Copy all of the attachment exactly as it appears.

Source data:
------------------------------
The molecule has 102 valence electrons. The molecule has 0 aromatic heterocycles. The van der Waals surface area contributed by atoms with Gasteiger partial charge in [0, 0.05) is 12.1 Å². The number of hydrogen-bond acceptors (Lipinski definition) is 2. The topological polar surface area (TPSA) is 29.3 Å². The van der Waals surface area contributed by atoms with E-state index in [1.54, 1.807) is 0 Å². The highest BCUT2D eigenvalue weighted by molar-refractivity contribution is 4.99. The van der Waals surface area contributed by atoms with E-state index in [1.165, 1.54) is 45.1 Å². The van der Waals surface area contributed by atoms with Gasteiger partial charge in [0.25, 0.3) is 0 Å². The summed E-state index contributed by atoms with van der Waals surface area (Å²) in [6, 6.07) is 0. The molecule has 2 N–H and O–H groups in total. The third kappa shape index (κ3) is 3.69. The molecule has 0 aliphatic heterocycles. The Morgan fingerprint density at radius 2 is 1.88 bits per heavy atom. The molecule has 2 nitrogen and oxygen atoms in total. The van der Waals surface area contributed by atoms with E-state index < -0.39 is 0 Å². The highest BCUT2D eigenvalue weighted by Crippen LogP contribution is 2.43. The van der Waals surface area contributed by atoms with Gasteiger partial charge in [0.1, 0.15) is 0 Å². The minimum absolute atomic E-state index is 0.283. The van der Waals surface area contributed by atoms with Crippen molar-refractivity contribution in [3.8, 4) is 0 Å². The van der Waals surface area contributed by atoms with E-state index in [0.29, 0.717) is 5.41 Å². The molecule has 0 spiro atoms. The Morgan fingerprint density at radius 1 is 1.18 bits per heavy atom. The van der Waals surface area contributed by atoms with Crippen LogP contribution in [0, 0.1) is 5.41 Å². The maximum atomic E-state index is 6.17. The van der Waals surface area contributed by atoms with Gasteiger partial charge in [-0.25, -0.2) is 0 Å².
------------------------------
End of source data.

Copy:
The molecule has 102 valence electrons. The molecule has 0 aromatic heterocycles. The van der Waals surface area contributed by atoms with Gasteiger partial charge in [0, 0.05) is 12.1 Å². The number of hydrogen-bond acceptors (Lipinski definition) is 2. The topological polar surface area (TPSA) is 29.3 Å². The van der Waals surface area contributed by atoms with E-state index in [1.54, 1.807) is 0 Å². The highest BCUT2D eigenvalue weighted by molar-refractivity contribution is 4.99. The van der Waals surface area contributed by atoms with E-state index in [1.165, 1.54) is 45.1 Å². The van der Waals surface area contributed by atoms with Gasteiger partial charge in [0.25, 0.3) is 0 Å². The summed E-state index contributed by atoms with van der Waals surface area (Å²) in [6, 6.07) is 0. The molecule has 2 N–H and O–H groups in total. The third kappa shape index (κ3) is 3.69. The molecule has 0 aliphatic heterocycles. The Morgan fingerprint density at radius 2 is 1.88 bits per heavy atom. The molecule has 2 nitrogen and oxygen atoms in total. The van der Waals surface area contributed by atoms with E-state index < -0.39 is 0 Å². The highest BCUT2D eigenvalue weighted by Crippen LogP contribution is 2.43. The van der Waals surface area contributed by atoms with Gasteiger partial charge in [0.1, 0.15) is 0 Å². The minimum absolute atomic E-state index is 0.283. The van der Waals surface area contributed by atoms with Crippen molar-refractivity contribution in [3.8, 4) is 0 Å². The van der Waals surface area contributed by atoms with E-state index in [0.29, 0.717) is 5.41 Å². The molecule has 0 spiro atoms. The Morgan fingerprint density at radius 1 is 1.18 bits per heavy atom. The van der Waals surface area contributed by atoms with Crippen LogP contribution in [0, 0.1) is 5.41 Å². The maximum atomic E-state index is 6.17. The van der Waals surface area contributed by atoms with Gasteiger partial charge in [-0.25, -0.2) is 0 Å².